Tobacco company officials maintain that their Web sites include links to organizations that provide information on smoking cessation and that they have removed advertisements from many magazines with large youth readerships, ended distribution of free products and eliminated some sponsorships. Attorneys for the tobacco companies also maintain that DOJ cannot prove fraud because cigarette packs have included health warnings since 1966 (Scherer, Christian Science Monitor, 9/20).
William Ohlemeyer, vice president and associate general counsel for Altria, parent company of Phillip Morris, said that the past positions held by the tobacco companies "can be wrong without being evidence of committing fraud." He added, "The court is required to review the totality of circumstances. It's difficult for the government to argue that the past is a reasonable predictor of the future. It ignores a detailed list of how cigarettes are sold today versus the past. ... We intend to rebut the charges that fraud was committed in the past. And we're going to make it very clear to the judge that no evidence currently exists of an intent to commit fraud in the future" (New York Times, 9/20). Ohlemeyer added that "if there's any upside for us, it's that now the government will have to finally prove their allegations. We will have a chance to respond and show how much we've changed, and people -- and the judge -- will be able to see and evaluate for themselves. ... The government's case is wrong on the facts and wrong on the law" (Washington Post. 9/20).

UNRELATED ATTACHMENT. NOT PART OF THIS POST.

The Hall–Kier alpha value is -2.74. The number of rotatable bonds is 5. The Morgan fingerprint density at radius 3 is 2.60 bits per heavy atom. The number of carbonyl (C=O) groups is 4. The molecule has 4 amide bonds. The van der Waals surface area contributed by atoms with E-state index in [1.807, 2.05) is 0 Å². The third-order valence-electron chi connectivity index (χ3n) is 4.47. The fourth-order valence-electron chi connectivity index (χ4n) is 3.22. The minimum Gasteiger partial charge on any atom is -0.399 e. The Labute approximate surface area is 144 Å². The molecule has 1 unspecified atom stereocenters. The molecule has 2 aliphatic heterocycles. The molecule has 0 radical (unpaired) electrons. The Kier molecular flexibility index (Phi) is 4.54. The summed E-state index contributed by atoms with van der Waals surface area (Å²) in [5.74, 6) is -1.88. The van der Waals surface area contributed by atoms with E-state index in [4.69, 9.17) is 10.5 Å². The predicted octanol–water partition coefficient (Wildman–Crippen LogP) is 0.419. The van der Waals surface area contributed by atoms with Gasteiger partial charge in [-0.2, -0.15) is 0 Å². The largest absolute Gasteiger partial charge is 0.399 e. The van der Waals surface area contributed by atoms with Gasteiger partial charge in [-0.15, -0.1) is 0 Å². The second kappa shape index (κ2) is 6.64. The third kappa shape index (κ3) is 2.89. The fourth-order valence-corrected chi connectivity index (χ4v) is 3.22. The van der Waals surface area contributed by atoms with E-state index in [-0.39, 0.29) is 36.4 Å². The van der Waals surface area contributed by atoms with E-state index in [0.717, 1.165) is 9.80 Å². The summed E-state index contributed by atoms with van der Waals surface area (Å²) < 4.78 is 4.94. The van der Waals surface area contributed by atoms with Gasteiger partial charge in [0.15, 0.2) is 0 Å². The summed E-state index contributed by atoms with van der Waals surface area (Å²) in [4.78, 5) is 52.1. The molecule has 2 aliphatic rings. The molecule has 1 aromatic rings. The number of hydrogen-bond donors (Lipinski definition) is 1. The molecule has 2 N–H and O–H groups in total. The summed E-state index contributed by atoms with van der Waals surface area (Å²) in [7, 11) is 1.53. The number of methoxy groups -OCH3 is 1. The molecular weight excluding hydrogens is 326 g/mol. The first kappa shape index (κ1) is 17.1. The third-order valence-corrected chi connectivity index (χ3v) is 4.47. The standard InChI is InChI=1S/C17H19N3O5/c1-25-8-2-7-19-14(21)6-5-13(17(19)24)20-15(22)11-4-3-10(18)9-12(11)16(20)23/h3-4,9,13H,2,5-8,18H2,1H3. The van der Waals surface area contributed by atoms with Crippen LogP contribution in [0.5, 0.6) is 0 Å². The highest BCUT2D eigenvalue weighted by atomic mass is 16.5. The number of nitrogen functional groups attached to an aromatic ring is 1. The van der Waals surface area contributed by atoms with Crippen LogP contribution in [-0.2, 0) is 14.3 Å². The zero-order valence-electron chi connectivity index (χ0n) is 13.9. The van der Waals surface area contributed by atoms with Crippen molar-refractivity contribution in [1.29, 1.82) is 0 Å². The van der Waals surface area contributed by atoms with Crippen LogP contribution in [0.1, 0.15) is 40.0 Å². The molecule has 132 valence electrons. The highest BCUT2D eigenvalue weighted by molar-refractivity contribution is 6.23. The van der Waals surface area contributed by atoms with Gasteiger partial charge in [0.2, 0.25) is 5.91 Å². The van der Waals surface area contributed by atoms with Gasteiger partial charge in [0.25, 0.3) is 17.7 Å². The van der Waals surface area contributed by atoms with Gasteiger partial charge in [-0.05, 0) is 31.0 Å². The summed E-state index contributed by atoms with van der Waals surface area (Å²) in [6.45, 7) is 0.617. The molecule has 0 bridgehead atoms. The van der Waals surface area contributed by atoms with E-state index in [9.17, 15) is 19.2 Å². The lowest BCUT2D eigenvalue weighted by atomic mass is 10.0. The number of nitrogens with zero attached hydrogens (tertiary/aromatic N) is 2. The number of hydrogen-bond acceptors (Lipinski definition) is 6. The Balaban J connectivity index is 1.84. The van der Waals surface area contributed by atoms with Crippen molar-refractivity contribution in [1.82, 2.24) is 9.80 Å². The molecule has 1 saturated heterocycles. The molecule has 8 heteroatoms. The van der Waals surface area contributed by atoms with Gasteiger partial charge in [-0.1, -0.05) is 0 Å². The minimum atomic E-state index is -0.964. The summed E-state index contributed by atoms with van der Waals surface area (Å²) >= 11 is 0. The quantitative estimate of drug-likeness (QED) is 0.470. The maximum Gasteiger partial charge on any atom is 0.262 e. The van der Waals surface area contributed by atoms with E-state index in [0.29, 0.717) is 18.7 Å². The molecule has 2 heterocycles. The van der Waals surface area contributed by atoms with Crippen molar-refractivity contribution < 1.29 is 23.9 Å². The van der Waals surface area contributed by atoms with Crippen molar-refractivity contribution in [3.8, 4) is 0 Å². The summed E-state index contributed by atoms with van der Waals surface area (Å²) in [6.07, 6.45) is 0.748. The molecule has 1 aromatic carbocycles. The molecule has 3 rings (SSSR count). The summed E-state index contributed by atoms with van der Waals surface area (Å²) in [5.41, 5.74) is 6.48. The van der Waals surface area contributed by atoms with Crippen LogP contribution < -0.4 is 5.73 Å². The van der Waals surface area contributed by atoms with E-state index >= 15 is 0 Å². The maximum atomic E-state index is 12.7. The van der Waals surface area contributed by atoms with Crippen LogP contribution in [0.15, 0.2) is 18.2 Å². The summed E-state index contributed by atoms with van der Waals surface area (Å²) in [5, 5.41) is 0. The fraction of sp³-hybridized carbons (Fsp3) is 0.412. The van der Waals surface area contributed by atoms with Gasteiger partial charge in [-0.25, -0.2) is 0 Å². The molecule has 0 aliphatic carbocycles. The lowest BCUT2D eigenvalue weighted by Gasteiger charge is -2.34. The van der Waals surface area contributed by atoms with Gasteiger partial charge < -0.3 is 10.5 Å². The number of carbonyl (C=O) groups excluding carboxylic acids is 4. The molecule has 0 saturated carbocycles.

A decision in favor of DOJ in the case would have "major financial consequences" and could bankrupt the tobacco companies, the Times reports. Martin Feldman, an analyst for Merrill Lynch who tracks the tobacco industry, estimated that the tobacco companies have a combined net worth of less than $200 billion (New York Times, 9/20). Such bankruptcies could affect payments currently made to states by the tobacco companies under previous settlements (Louis, Winston-Salem Journal, 9/19).
The DOJ lawsuit is of the most expensive litigated in the United States to date; the department has spent about $135 million on the case to date (Christian Science Monitor, 9/20).
Mary Aronson, a litigation analyst who follows the tobacco industry, said, "Not only is this a case for large monetary awards and with the potential for modifying the industry's behavior, but the fact that it is being done under an administration normally seen as pro-business is stunning to a lot of people (Washington Post, 9/20).
The Richmond Times-Dispatch on Sunday published a series of articles related to the DOJ lawsuit. Headlines of the articles appear below.
- "Government's $280 Billion Fraud Case Against Cigarette Companies Begins This Week" (Blackwell , Richmond Times-Dispatch, 9/19).
- "Losing Case Would Hit Manufacturers Hard" (Blackwell  Richmond Times-Dispatch, 9/19).
- "Players Are Experienced: Some of the Best Lawyers in the Business Are Representing Tobacco Industry, Government" (Hardin , Richmond Times-Dispatch, 9/19).
- "Trial to Affect FDA Control? Congress Could Take Legislative Cue from Courtroom Events?" (Hardin , Richmond Times-Dispatch, 9/19).